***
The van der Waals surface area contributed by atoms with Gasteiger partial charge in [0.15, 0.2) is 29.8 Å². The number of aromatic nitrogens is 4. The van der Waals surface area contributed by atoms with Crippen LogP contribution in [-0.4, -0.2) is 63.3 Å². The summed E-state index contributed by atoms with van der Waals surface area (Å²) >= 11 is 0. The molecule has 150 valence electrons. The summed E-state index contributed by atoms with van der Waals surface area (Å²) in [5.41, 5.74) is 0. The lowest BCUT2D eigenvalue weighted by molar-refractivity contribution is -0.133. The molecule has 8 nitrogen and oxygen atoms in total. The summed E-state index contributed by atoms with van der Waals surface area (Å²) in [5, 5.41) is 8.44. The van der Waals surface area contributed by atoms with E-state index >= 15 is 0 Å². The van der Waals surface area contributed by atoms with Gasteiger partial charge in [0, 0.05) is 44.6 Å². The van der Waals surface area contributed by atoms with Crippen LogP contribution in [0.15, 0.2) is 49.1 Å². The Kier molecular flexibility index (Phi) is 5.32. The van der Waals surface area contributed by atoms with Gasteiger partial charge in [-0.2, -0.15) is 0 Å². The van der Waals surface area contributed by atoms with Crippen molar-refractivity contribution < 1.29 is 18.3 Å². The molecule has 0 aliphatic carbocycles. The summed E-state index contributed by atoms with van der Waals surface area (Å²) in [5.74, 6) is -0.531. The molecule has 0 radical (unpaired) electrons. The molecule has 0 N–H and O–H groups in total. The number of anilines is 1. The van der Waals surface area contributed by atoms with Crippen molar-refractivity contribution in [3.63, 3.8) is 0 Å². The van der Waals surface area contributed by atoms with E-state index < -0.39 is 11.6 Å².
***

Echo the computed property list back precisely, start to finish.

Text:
The van der Waals surface area contributed by atoms with Gasteiger partial charge in [0.15, 0.2) is 29.8 Å². The number of aromatic nitrogens is 4. The van der Waals surface area contributed by atoms with Crippen LogP contribution in [-0.4, -0.2) is 63.3 Å². The summed E-state index contributed by atoms with van der Waals surface area (Å²) >= 11 is 0. The molecule has 150 valence electrons. The summed E-state index contributed by atoms with van der Waals surface area (Å²) in [5.41, 5.74) is 0. The lowest BCUT2D eigenvalue weighted by molar-refractivity contribution is -0.133. The molecule has 8 nitrogen and oxygen atoms in total. The summed E-state index contributed by atoms with van der Waals surface area (Å²) in [5, 5.41) is 8.44. The van der Waals surface area contributed by atoms with E-state index >= 15 is 0 Å². The van der Waals surface area contributed by atoms with Gasteiger partial charge in [0, 0.05) is 44.6 Å². The van der Waals surface area contributed by atoms with Crippen LogP contribution in [0.15, 0.2) is 49.1 Å². The Kier molecular flexibility index (Phi) is 5.32. The van der Waals surface area contributed by atoms with Gasteiger partial charge in [-0.2, -0.15) is 0 Å². The van der Waals surface area contributed by atoms with Crippen molar-refractivity contribution < 1.29 is 18.3 Å². The molecule has 0 aliphatic carbocycles. The summed E-state index contributed by atoms with van der Waals surface area (Å²) in [5.74, 6) is -0.531. The molecule has 0 radical (unpaired) electrons. The molecule has 0 N–H and O–H groups in total. The number of anilines is 1. The van der Waals surface area contributed by atoms with Crippen molar-refractivity contribution in [3.63, 3.8) is 0 Å². The van der Waals surface area contributed by atoms with E-state index < -0.39 is 11.6 Å².